…these sources indicate that there is a need for sustained effort to recruit new people into the LIS professions and to retain those who are working in libraries today. As large numbers of LIS professionals reach retirement age, there is a corresponding need for new people to replace them.
However, as information professionals, we should know not to take things at face value. Looking back at all of the stories about a “librarian shortage” from the early 2000′s, I decided to pull my library’s print (read: dusty) copy of the 2002-2003 Occupational Outlook Handbook. The outlook for librarians is as follows:
Applicants for librarian jobs in large cities or suburban areas will face competition, while those willing to work in rural areas should have better job prospects.
Employment of librarians is expected to grow more slowly than average for all occupations over the 2000-2010 period. The increasing use of computerized information storage and retrieval systems continues to contribute to slow growth in demand for librarians.
[Source: 2002-2003 Occupational Outlook Handbook (pgs. 188, 190)]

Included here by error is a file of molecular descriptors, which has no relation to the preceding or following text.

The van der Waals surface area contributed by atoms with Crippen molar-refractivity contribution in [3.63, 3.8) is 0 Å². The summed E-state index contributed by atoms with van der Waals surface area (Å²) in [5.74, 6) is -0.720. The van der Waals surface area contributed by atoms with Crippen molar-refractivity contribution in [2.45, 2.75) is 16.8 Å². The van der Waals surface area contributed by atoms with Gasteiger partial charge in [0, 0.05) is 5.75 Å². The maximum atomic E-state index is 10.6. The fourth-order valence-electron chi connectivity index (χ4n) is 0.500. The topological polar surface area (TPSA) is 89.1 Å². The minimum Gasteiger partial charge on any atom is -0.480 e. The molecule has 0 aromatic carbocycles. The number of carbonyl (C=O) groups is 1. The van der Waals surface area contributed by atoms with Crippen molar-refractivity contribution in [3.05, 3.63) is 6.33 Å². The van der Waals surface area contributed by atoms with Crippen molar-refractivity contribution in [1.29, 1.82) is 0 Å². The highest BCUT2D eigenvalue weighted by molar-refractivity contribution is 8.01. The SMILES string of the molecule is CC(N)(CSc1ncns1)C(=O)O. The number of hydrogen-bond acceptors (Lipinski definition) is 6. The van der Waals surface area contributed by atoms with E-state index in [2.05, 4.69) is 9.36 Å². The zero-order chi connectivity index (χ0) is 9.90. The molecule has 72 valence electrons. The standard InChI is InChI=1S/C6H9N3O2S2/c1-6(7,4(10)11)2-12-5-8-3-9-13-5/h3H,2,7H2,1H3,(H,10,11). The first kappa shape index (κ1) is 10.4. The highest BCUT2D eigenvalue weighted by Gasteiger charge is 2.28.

I’d call this a pretty measured response from an authoritative source. Don’t you think?
More current, the 2012-2013 Occupational Outlook Handout certainly isn’t promoting a shortage of librarians:
Employment of librarians is expected to grow by 7 percent from 2010 to 2020, slower than the average for all occupations.
Jobseekers may face strong competition for jobs, especially early in the decade, as many people with master’s degrees in library science compete for a limited number of available positions. Later in the decade, prospects should be better as older library workers retire and population growth generates openings.
[Note: bold emphasis is mine. Source: http://www.bls.gov/ooh/education-training-and-library/librarians.htm#tab-6]
Overabundance of MLSs